From Stephen’s accusation we are alerted that the religious leaders of Jesus day had somehow abandoned the Law of Moses. What happened? To answer that question we have to go back more than 150 years before the Messiah came.
By that time in history, Greek culture, also known as Hellenism, had spread across the known world. The worldview of Hellensim consisted of ideals that valued reason, the pursuit of knowledge and the arts, moderation, civic responsibility, and bodily development above all else. At the core however, Hellenism was nothing less than self-centered humanism.
Hellenism swept into the streets and market places of Israel. Pretty soon, even the priests at the temple were buying into this “new” way of seeing the world. Their interest in God’s commandments waned. Some of the priests became utterly corrupt.
The pressure from these Hellenists was so great that in 175 B.C., the high priest’s own brother, Jason, literally bought the high priest’s office from the Greek king, Antiochus IV (see 2 Macc. 4:7-9). However, a number of good priests understood the shallowness of Hellenism and saw the handwriting on the wall. They left temple service. That’s right. They walked away from the only positions they had ever known. They left a reliable income, houses, food for the family and respected social status.
So, where did they go?
These priests removed themselves and their families not just from temple service, but from the big city – the city of Jerusalem. They moved into the desert where they established a community called Qumran. Sound familiar? This community became known as the Essenes (“the pious ones”). It appears that the existence of the Dead Sea Scrolls is due to their love of the law and respect for the words of the prophets.
Their entire community life reflected this passion. They devoted themselves to purity, to the study of Scripture and to the meticulous task of copying the ancient scrolls.
One passage in particular, stood out to them. It was found in Isaiah 40. In verse 3 it says, “The voice of one crying in the wilderness: ‘Prepare the way of the Lord; Make straight in the desert a highway for our God.'” They applied this passage personally, as they were God’s community out in the desert. They believed their work would “prepare the way of the Lord”.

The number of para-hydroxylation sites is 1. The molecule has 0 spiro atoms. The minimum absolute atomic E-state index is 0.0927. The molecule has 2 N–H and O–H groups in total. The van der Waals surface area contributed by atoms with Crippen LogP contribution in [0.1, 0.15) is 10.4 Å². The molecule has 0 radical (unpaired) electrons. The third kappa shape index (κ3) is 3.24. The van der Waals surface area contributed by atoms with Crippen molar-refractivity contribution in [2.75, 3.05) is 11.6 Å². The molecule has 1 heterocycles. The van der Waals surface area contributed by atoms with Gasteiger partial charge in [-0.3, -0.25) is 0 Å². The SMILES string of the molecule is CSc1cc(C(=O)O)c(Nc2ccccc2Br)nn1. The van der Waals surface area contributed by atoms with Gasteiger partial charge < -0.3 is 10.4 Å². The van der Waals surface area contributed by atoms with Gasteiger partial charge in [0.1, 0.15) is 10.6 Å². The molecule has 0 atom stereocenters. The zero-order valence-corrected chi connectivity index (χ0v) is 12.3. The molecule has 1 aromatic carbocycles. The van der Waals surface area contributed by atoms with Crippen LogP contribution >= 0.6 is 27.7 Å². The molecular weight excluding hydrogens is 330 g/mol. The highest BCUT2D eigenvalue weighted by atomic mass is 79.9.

Confront or Abandon Ship?
Some scholars feel the Essenes “abandoned ship” and lost any opportunity to impact their culture for good. This assessment is correct. However, it is not the whole story. We are not in a position to know how hard they fought to counter their culture before they gave up trying. What we do know, is that God honored their devotion and used their efforts to produce the greatest confirmation of Biblical textual accuracy in human history – the Dead Sea scrolls.
It may also be true that they had an active role in the arrival of the Messiah. The language and tone of John the Baptist is very similar in places to that of the Essenes. Some day we will learn if this community played a role in shaping John’s message. Because the Essenes were around during all of Yeshua’s ministry, it’s also possible that some of them met him and heard him teach. It’s fun to speculate.
God always has a remnant
The Essenes demonstrate that God can even use our misguided attempts to serve him – if our hearts are right when our knowledge is lacking. Even though they had a greatly reduced impact on the culture of their day, the work they did, added extensive evidence for the accuracy and trustworthiness of Scripture.
The disciples of Yeshua on the other hand, stayed in the culture and had a huge impact on it. Remember the headline from my last post? It ended with these words: “and a great many of the priests were obedient to the faith.” There you have it. Some of these were no doubt part of the priestly cabal the Essenes left behind. Faithful followers impacting their culture – even the corrupted culture of the first century priesthood.